You feel like you're constantly sacrificing your feelings to please them. Sometimes you have to put your feelings aside to appease someone else, and sometimes that sucks. If you feel like you're constantly walking on eggshells around your partner, that's not a good sign. Not only is that just enabling them, but it's exhausting for you.
You catch yourself window-shopping. So sure, you'd never actually meet up with that person who sometimes texts you at night or flirts with you on your commute, but the idea of it is thrilling. It's like a job search - once you start looking around at other listings, just to see what's out there, you're already unhappy in your current position and probably just need to move on.
Or you catch yourself reminiscing on things you loved about ex-partners. Not that you want to get back with the guy from college who never washed his sheets a single time during your relationship, but man, now you can't stop thinking about how much you loved the way he always made coffee for you first thing in the morning.
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This isn't a sign you should revive old flings, but it is a sign that your current relationship is missing things that are really important to you. More often than not, a Saturday night out with friends sounds way better than a Saturday night date. By no means should you spend every waking moment with a partner - your friends will hate you for this, and they very well should. But you should obviously want to spend some alone time with whoever you're dating!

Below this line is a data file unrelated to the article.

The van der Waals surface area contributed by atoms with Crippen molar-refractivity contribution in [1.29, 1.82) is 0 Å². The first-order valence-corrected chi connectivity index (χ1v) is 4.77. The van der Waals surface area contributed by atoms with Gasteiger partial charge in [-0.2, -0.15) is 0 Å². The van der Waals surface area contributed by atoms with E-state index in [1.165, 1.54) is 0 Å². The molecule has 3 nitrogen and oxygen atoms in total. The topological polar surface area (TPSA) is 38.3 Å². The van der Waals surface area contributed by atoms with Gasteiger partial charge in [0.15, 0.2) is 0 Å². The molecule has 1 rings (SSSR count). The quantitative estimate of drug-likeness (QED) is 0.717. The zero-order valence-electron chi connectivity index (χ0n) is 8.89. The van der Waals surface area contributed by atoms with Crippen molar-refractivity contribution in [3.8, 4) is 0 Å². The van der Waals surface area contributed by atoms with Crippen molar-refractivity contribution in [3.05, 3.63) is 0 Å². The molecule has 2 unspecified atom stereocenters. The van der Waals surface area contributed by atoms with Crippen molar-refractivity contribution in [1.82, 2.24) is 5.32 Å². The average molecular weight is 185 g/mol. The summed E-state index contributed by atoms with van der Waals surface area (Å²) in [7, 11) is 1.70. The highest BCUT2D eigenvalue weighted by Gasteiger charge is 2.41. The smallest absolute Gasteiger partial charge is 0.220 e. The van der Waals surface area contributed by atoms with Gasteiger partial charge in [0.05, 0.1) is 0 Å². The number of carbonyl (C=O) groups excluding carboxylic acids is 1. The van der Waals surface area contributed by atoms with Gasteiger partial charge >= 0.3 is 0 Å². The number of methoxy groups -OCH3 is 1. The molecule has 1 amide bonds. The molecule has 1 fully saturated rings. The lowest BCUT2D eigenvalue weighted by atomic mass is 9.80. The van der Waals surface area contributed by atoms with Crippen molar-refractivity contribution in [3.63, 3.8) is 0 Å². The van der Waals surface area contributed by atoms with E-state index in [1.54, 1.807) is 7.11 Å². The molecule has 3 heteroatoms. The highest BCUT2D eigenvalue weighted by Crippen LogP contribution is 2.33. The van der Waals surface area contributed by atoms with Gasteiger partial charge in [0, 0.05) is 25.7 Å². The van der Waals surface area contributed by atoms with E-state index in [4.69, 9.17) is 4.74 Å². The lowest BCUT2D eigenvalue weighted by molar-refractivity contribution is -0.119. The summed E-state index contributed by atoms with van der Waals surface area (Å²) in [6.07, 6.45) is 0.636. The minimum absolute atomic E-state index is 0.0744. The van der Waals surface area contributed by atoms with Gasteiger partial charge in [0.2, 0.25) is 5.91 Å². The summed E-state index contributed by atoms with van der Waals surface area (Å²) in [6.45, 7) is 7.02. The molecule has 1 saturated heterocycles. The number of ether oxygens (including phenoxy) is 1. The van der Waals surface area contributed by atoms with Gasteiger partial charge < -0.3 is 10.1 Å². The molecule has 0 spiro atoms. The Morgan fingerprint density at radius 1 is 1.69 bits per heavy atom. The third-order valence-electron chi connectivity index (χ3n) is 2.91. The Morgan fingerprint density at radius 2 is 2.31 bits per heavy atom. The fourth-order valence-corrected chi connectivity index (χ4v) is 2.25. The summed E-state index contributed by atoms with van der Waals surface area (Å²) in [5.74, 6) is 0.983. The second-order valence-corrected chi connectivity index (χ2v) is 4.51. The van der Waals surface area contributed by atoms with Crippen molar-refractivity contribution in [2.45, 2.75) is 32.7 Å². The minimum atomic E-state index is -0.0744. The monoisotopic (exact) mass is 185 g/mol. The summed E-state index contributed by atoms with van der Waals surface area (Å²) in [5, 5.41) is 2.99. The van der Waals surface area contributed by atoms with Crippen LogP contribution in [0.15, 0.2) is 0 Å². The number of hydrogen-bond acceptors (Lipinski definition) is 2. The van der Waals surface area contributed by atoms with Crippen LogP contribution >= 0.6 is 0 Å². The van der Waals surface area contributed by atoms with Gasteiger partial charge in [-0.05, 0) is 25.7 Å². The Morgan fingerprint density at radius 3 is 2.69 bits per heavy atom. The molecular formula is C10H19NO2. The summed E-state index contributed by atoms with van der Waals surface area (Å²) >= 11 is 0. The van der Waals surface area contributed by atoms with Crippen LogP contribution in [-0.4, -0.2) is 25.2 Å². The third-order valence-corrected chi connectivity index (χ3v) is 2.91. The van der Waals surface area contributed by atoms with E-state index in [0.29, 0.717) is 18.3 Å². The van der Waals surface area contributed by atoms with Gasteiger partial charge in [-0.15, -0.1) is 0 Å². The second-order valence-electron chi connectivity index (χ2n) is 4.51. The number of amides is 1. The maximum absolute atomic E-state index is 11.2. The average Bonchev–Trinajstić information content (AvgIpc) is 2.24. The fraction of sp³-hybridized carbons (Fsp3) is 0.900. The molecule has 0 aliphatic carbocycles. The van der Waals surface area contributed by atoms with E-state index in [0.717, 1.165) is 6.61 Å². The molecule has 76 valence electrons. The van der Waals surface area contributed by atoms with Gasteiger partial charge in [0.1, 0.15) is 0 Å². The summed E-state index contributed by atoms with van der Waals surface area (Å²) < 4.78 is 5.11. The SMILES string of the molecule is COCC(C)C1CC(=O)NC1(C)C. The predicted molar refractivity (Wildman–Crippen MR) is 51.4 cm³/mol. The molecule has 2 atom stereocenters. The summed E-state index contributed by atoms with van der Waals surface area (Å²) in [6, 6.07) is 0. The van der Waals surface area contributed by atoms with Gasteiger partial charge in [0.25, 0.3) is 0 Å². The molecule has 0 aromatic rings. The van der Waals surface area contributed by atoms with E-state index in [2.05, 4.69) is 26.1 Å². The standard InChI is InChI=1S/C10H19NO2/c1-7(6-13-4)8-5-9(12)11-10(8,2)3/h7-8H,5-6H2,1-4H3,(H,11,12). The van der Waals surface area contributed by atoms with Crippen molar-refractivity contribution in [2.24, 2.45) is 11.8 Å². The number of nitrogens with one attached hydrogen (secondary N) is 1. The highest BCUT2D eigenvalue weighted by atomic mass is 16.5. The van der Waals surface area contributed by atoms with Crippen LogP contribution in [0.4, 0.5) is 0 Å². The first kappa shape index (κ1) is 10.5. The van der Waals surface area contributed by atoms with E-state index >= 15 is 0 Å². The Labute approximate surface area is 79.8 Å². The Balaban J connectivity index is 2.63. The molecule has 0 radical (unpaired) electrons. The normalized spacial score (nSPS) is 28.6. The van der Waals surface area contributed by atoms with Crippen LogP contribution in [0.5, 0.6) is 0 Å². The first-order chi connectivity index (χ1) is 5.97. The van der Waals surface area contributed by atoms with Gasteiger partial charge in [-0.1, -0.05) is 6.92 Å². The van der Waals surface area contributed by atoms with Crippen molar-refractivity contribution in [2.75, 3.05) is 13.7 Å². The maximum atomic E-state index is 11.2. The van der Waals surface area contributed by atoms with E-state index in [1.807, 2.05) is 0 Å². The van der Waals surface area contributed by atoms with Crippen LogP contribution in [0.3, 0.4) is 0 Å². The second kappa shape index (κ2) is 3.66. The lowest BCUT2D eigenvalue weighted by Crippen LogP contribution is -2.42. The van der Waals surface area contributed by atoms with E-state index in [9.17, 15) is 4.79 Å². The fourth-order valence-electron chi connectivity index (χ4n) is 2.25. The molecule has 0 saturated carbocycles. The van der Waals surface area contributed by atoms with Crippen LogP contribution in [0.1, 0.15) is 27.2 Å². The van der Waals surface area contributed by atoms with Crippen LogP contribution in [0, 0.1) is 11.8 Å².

And if that's not the case, why are you with them at all? You log more hours on the couch watching TV than you do talking or doing real activities together. It's delightful to have a slug buddy who will be totally disgusting with you and spend 12 hours on a cold, lazy Sunday marathoning Riverdale or something. That shouldn't be the primary activity for your relationship though. It dawns on you that things you thought were early relationship flukes are actually just the way your partner is.